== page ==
We know in British India, in many places Muslims did not perform the Qurbani as they were not independent. So, in the same poem, Nazrul rebukes the Indian Muslims and says, "You have grown fat, ugly, and stupid./ Now, please, offer yourselves as sacrifice,/ only thus can Islam and you be saved./ Only through your sacrifice/ can Islam break the shackles of its bondage/ and rise up glorious and free." Nazrul, calls to sacrifice animals in true spinet and asks, "You fool, do you want to trick God/ with your false trappings?" Here Nazrul admires the actions of Hazrat Ibrahim (AS) and Ismail (AS), and their unflinching loyalty and devotion to Allah (SWT). The history serves as a means of motivation, education and inspiration to the Muslims around the world today. Nazrul, hence, wants to encourage the Indian Muslims to sacrifice their most valuable lives, sons, wives and dearest thing for independence like Ibrahim (AS) and Ismail (AS). He shows the way for the Muslims how to be close of the Almighty Allah and how to be independent. Even what a mother's role should be is also instructed very forcefully here. According to him, "Come, like Ibrahim sacrifice again/ what you hold dearest to your heart/ Let your sons be zabihullah/ let everything go overboard,/ only hold fast to truth./ Let all months be like mother Hajera of old!" Consequently, he says, "Only when are again free and independent,/ only when Islam will be once more free/ of all tyranny and oppression./ Let all the blood spilled at the time of Qurbani/ rise like a flame/ and burn all tyrants to cinders,/ leaving not the slightest trace!"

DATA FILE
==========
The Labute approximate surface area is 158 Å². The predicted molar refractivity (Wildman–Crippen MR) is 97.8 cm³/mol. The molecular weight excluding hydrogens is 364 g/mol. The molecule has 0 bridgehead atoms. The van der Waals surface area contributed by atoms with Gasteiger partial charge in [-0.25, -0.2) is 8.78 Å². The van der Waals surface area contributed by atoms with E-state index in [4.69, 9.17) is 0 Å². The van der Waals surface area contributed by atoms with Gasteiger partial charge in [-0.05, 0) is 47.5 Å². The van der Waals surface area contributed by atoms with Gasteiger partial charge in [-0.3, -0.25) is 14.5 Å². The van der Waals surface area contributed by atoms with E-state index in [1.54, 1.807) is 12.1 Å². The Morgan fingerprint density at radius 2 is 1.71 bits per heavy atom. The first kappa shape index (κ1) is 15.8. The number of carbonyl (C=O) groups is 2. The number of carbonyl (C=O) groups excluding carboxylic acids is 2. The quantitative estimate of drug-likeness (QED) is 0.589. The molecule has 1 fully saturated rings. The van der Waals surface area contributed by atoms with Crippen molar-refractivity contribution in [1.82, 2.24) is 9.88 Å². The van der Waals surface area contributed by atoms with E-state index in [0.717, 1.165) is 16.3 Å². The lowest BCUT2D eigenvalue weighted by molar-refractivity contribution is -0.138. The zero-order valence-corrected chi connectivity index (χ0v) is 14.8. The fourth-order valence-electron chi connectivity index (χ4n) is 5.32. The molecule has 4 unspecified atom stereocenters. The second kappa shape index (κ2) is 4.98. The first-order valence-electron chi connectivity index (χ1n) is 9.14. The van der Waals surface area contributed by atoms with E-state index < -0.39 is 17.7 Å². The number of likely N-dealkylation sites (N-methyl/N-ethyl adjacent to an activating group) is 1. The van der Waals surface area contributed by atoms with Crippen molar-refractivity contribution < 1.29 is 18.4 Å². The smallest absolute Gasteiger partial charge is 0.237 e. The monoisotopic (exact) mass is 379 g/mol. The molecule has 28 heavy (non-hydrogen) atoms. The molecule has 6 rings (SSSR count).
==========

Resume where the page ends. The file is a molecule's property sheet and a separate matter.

Above it is mentioned that Islam is very scientific and it instructs Muslims to share the flesh of Qurbani to their relatives and relations whether they are wealthy and poor so that among the relatives and relations all kinds of personal quarrel is banished. Kazi Nazrul Islam also highlights it in his lyric 'There Smiles the Eid-ul-Azha Moon'. He mentions, "Forget your sectarian quarrels today,/ welcome all as your dear guests./ Let kind words and sincere love/ be your most precious offerings to your guests."
Finally it can be concluded that Kazi Nazrul Islam is a poet who uses the lessons of eternal and universal Islam and sermons the instructions as an ambassador.
Kazi Nazrul Islam, 'Qurbani', Agnibina, Nazrul Institute, Dhaka, 2001
There Smiles the Eid-ul-Adha', Trans by Kabir Chowdhury, Ed. By Mohammad Nurul Huda, Poetry of Kazi Nazrul Islam in English translation, Nazrul Institute, Dhaka, March 2014
--- 'The Martyr's Eid', Trans by Kabir Chowdhury, Ed. By Rashid Haider, Selected Islamic Writings of Kazi Nazrul Islam, Nazrul Institute, Dhaka, March 2014
Rashid Haider Ed., Selected Islamic Writings of Kazi Nazrul Islam, Nazrul Institute, Dhaka, March 2014
Mohammad Nurul Huda Ed., Poetry of Kazi Nazrul Islam in English translation, Nazrul Institute, Dhaka, February 2012
Sajed Kamal Trans and Ed, Kazi Nazrul Islam Selected Works, Nazrul Institute, Dhaka, June 2000
F.M Denny, 'Islamic Ritual: Perspectives and Theories' in Martin, R.C., ed (1985), Approaches to Islam in Religious Studies, Tucson: The University of Arizona Press. 1985
A. Rippin, Muslims: Their Religious Beliefs and Practices, Vol.1, London: Rutledge. 1990
Sheik Mustapha Ibrahim "Sacrifice: The spirit of Eid-Ul Adha", 22 September 2015
'Ibadat' in Encyclopedia of Islam, new edition